This epic poem is a fictionalized version of the historic siege of Chittor by Alauddin Khilji in 1303 AD, who attacks Chittor after hearing of the beauty of Queen Rani Padmini, the wife of King Rawal Ratan Singh.
The two parts of the poem form a tale of mystical love that in terms of Sufi symbolism represents the voyage of the soul to God, the ideal state of unison and the return to living in a transient world, full of conflict and deceit. The juxtaposition of the ideal of the spiritual development of a worldly king and the difficulty to maintain moral integrity in the real world marks the structure and the thematic message of Padmavat. It emphasizes the Rajput king's seva- his sacred dedication- to love, expressed in the idiom of Sufi mysticism, as moral ideal and an example for the various religious and cultural sensibilities amongst the poet's audience.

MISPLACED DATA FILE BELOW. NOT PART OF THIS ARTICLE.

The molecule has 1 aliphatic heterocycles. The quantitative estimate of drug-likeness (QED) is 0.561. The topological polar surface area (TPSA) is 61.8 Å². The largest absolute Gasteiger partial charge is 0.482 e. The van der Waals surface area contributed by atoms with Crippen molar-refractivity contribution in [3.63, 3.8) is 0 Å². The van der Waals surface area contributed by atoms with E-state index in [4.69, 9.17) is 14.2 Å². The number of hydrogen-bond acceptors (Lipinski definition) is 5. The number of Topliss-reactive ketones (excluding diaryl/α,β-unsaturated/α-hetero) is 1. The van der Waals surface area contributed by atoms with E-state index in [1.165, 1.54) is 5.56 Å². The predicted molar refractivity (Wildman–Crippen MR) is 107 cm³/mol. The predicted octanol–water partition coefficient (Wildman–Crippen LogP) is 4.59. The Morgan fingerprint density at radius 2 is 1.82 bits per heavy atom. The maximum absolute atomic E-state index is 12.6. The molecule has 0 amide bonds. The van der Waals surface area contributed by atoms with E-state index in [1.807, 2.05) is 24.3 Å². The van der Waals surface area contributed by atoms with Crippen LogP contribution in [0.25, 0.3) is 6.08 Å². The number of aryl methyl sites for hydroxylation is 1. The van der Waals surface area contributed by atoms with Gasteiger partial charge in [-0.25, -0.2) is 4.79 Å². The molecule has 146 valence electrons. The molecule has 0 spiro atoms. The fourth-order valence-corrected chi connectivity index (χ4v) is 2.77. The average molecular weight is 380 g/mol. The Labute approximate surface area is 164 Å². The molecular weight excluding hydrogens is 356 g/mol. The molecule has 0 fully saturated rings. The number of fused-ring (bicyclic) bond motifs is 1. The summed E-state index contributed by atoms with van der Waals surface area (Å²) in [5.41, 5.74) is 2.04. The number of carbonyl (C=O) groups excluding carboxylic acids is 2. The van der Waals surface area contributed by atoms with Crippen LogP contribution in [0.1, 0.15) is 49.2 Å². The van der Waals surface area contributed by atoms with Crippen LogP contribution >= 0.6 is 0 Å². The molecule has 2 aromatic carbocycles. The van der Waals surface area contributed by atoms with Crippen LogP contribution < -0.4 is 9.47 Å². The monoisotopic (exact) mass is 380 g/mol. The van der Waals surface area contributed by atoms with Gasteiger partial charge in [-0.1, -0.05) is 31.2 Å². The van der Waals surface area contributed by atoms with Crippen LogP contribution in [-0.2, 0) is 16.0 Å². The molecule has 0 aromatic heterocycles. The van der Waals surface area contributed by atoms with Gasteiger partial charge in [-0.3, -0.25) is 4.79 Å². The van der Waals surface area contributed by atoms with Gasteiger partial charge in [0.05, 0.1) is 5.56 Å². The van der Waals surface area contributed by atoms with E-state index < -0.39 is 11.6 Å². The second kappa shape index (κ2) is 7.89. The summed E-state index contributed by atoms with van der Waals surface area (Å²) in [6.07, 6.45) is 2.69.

According to Jayasi, Chitor stood for body, Raja for mind, Ceylon for heart, Padmini for wisdom, Alauddin for lust, and Ashraf Jahangir Semnani as an ideal spiritual guide.
Jayasi imagined Padmavat as the world and the ruler as desire. The whole story was built around this figment of imagination.
Some part of the work is dedicated to Sher Shah (1486–1545).
- Padmâvatî, an opera by Albert Roussel
- Meyer, William Stevenson; Burn, Richard; Cotton, James Sutherland; Risley, Herbert Hope (1909). "Vernacular Literature". The Imperial Gazetteer of India 2. Oxford University Press. pp. 430–431. Retrieved 2009-04-06.
- The Ruby in the Dust: Poetry and History of the Indian Padmavat by Sufi Poet Muhammad Jayasi by Thomas de Bruijn, AUP - Leiden University Press, 2012